The Atlanta City Council late Monday voted to approve a funding plan for a new downtown Atlanta Falcons stadium, pushing the project over its biggest political hurdle.
The council voted 11-4 in favor of the use of city hotel-motel taxes to pay $200 million toward construction costs and potentially several times that toward costs of financing, maintaining and operating the stadium through 2050.
The vote came three days after the Georgia World Congress Center Authority approved the deal and left one more vote — by the city of Atlanta’s economic development agency — needed for the stadium project to move forward. The board of Invest Atlanta, which would issue the bonds to fund the public portion of the construction cost, is expected to vote Tuesday.
The Falcons expect to be playing in the new retractable roof venue in 2017, while their current home, the Georgia Dome, would be demolished. By August, the city and the GWCCA will try to work out a deal to buy two churches on the preferred site immediately south of the Dome.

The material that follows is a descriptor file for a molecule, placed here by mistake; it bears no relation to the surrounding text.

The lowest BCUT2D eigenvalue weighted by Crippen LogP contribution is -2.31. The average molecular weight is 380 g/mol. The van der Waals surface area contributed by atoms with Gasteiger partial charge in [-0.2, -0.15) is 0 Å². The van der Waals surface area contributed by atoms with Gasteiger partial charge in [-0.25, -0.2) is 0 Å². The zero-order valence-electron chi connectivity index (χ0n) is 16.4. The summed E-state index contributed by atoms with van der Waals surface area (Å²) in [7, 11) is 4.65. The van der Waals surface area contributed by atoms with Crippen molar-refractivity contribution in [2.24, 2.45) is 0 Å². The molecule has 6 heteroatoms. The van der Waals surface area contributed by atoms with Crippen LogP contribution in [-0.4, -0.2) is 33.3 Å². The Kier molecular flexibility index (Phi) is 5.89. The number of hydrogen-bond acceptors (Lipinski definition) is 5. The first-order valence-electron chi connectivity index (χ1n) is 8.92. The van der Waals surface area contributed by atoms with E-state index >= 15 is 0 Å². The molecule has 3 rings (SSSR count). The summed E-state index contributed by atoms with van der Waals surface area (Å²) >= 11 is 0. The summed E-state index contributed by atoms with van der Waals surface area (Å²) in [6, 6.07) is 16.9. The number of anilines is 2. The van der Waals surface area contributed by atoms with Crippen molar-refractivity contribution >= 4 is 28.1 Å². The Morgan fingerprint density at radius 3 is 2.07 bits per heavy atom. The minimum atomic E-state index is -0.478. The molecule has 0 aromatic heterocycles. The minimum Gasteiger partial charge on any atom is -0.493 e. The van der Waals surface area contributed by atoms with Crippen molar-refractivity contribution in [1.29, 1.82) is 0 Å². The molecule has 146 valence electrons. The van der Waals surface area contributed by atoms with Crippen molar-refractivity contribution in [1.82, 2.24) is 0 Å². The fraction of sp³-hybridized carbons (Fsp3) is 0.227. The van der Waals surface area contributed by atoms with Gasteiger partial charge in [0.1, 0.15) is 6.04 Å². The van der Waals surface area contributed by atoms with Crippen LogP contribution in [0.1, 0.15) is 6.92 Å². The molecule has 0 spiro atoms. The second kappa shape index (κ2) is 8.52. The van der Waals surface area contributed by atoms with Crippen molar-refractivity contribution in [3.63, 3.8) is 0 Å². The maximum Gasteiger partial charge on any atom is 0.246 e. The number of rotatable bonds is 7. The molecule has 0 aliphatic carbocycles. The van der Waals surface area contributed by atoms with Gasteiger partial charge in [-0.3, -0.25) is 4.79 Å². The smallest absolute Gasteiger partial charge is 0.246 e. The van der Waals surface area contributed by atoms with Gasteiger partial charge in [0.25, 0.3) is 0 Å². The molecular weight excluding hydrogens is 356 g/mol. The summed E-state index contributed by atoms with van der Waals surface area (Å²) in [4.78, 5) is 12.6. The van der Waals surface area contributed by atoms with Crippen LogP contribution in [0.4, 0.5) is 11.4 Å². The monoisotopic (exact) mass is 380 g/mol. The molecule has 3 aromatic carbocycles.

“The agreement we negotiated is one of the best (stadium deals) in America,” Atlanta Mayor Kasim Reed said after the council vote.
“We’re going to build a terrific stadium,” Reed added. “… We have kept our team in downtown Atlanta. It’s a very big deal. Every major American city whose team moved to the suburbs took a significant financial hit. … We did the right thing today.”
Falcons president Rich McKay, who has led the team’s stadium negotiations for more than two years and sat through Monday’s 6 1/2-hour council meeting, expressed satisfaction but deferred celebration for at least one more day.
“We’re obviously pleased. We’re not going to jump up and down and go crazy because we realize we’ve still got another vote,” McKay said.
The resolution passed by the city council authorized extending the hotel-motel tax through 2050 and approved other agreements related to the deal.
“We are grateful for the Council’s vote of support today,” Falcons owner Arthur Blank said in a statement. “The city of Atlanta and state of Georgia have a history of building strong public-private partnerships in areas that contribute to economic development. This project is no exception.”
Before the final vote, the city council amended the deal to stipulate that no city general-fund dollars will be used on the project, including for related infrastructure costs; that Invest Atlanta will facilitate adoption of a community benefits plan before issuing bonds; and that the Falcons will increase their commitment to off-site roadwork and related costs from a maximum of $50 million to $70 million if needed.
Read more: AJC